16 Examples of Taking Ownership

Examples of taking ownership at work

You can only be a good employee if you take ownership of your role in the team. Even when working with others, you need to care about their results, just like yours. You should help the team achieve the desired results.

What is taking ownership?

Taking ownership is accepting responsibility for your actions and ownership of outcomes. You take accountability for your ideas, tasks, decisions, objectives, and choices, especially at work.

It is a commitment you make to follow through with something. The key is doing an activity with complete personal responsibility rather than as a favor or duty.  

Not taking ownership at work means avoiding responsibility and accountability for what you do or in situations where you could help colleagues but choose not to, even when you know how. It is like being on a team but not cooperating, leaving colleagues without your crucial support at critical moments.

Good examples of not taking ownership at work include avoiding a challenging task claiming “it is not within my job scope,” quickly blaming others for a problem without understanding the root causes or underlying issues, or making excuses instead of admitting personal shortcomings.

How do you take ownership at work?

You can assume responsibility in a leadership role, or you could be the one who takes the initiative and starts acting like a leader without being told.

If you are looking for some ways to take ownership in your workplace, here are 16 notable examples of taking ownership at work:

1. Taking responsibility for your actions

Actions speak louder than words and are even more vital in the workplace. If things go wrong and someone needs to be held accountable, don’t blame others for saying they told you to do it.

Own up to your mistakes with no excuses — this will help others become accountable for their actions moving forward.

2. Looking for a challenge

Seeking a new assignment to feel challenged and fulfilled is a great way to stay motivated in any work environment. So, you take ownership of your work and seek out projects that make you passionate about the new challenge.

When you seek out new opportunities, it shows that you are interested in advancing your career.

Read also: 11 Good Examples of Showing Initiative at Work

3. Testing your skills and abilities

You may have great ideas like many people, but nothing will happen if you don’t act on them. Without thinking of new ways to improve something, there will not be any progress.

People who take ownership always try to improve things, even if it puts them at risk.  They are willing to face the consequences of their actions head-on without fear of being judged.  

If you have a good idea, say it and see what happens or go out on your own if need be. Making suggestions that stretch beyond your job role is a great way to take ownership.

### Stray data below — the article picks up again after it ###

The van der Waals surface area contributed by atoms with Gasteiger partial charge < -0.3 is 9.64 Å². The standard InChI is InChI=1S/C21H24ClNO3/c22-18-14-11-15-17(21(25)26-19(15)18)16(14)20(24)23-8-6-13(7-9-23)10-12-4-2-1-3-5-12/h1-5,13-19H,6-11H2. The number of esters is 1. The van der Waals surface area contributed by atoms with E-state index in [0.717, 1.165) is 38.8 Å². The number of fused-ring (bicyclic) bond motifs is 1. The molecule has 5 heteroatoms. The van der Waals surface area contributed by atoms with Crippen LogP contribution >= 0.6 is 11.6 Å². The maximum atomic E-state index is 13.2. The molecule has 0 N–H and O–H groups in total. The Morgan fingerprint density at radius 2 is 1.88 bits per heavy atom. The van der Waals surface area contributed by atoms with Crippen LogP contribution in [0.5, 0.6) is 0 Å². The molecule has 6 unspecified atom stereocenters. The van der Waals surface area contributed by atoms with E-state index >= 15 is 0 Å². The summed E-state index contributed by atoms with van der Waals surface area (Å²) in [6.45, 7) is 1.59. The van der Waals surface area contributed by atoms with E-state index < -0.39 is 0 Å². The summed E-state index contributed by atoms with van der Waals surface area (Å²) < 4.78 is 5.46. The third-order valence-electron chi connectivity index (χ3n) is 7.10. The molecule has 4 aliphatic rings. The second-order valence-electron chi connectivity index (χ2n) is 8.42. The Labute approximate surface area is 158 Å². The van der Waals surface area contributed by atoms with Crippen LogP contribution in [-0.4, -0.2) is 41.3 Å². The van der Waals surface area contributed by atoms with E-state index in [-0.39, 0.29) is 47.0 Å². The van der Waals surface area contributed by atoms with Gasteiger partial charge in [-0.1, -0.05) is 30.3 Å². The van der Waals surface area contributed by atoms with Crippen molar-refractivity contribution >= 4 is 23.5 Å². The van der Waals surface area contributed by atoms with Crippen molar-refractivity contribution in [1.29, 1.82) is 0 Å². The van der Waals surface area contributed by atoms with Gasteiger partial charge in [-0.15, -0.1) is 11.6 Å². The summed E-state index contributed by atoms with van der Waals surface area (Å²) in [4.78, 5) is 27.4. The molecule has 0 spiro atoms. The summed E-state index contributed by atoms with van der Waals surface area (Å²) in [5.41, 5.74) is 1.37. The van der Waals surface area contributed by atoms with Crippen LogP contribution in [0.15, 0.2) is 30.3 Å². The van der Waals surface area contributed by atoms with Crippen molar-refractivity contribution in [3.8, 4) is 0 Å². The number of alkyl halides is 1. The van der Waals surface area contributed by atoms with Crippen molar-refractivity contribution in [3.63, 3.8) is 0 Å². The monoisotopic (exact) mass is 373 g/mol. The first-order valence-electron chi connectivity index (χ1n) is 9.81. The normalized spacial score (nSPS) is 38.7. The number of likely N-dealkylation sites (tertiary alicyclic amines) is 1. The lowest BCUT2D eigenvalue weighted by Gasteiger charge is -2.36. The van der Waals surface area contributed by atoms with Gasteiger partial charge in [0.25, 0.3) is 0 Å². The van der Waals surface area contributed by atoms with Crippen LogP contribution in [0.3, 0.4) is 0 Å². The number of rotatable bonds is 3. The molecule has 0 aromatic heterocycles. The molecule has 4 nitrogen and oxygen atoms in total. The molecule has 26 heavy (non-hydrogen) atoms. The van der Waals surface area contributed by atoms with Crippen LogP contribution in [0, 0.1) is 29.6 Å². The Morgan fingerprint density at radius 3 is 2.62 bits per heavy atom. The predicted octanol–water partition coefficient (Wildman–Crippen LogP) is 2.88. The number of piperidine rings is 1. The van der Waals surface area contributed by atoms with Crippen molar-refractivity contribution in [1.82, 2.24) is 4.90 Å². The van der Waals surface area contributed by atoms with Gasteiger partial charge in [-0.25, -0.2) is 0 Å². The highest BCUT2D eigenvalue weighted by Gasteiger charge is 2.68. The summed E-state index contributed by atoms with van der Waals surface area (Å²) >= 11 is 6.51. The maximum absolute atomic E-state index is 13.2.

4. Reacting promptly to problems 

You don’t procrastinate when there is a problem. When you encounter a challenge and act immediately, it demonstrates your sense of ownership. It also shows you care about resolving issues and are willing to do what it takes to solve the problem.

5. Overdelivering on expectations

Over-delivering on expectations is when you do more than what your boss or employer asks or demands from you. You deliver more results than they expect and do it without asking for anything in return.

Instead of complaining about extra work or a heavy workload, you rise to the occasion and come through with exceptional results. So, when you do more than expected, it shows a sense of ownership.

6. Initiating change

Initiating change is taking the initiative to generate new ideas and make improvements. You realize there is always room for improvement.

So, you bring a fresh perspective on old issues and find unique solutions even when challenging the status quo or going against other people’s opinions.

Like everywhere else, initiating change in the workplace is no easy task, but it is necessary to stay competitive.

People who instigate change put themselves in the line of fire. They take heat from other people because they are brave enough to stand up and say that something needs to change for the better.

Read more: 24 Examples of a Good Manager

7. Doing your job with passion

Do not just act like you are interested in what you do actually, be interested in it. Show that the job matters, and put your best foot forward. Look for new ways to improve how you do things and never stop learning.

If you do not like what you are doing, there is no point in continuing with it — but if you enjoy it, taking ownership should come more naturally to you.

8. Highlighting your mistakes publicly

People respect a person who accepts their mistakes rather than trying to make excuses or blame others. If you make an error, own it and explain how you will fix it. It is a way of showing that you take responsibility for your work and any mistakes made.

9. Speaking on behalf of others

Volunteering to serve as a spokesperson on an important issue for more people to become aware of is another way to take ownership.

Making an effort to talk for others on a topic you care about is a great way to show your dedication and compassion for something outside of yourself. It is a way of taking ownership of anything important to you and acting on it.

10. Experimenting with new capabilities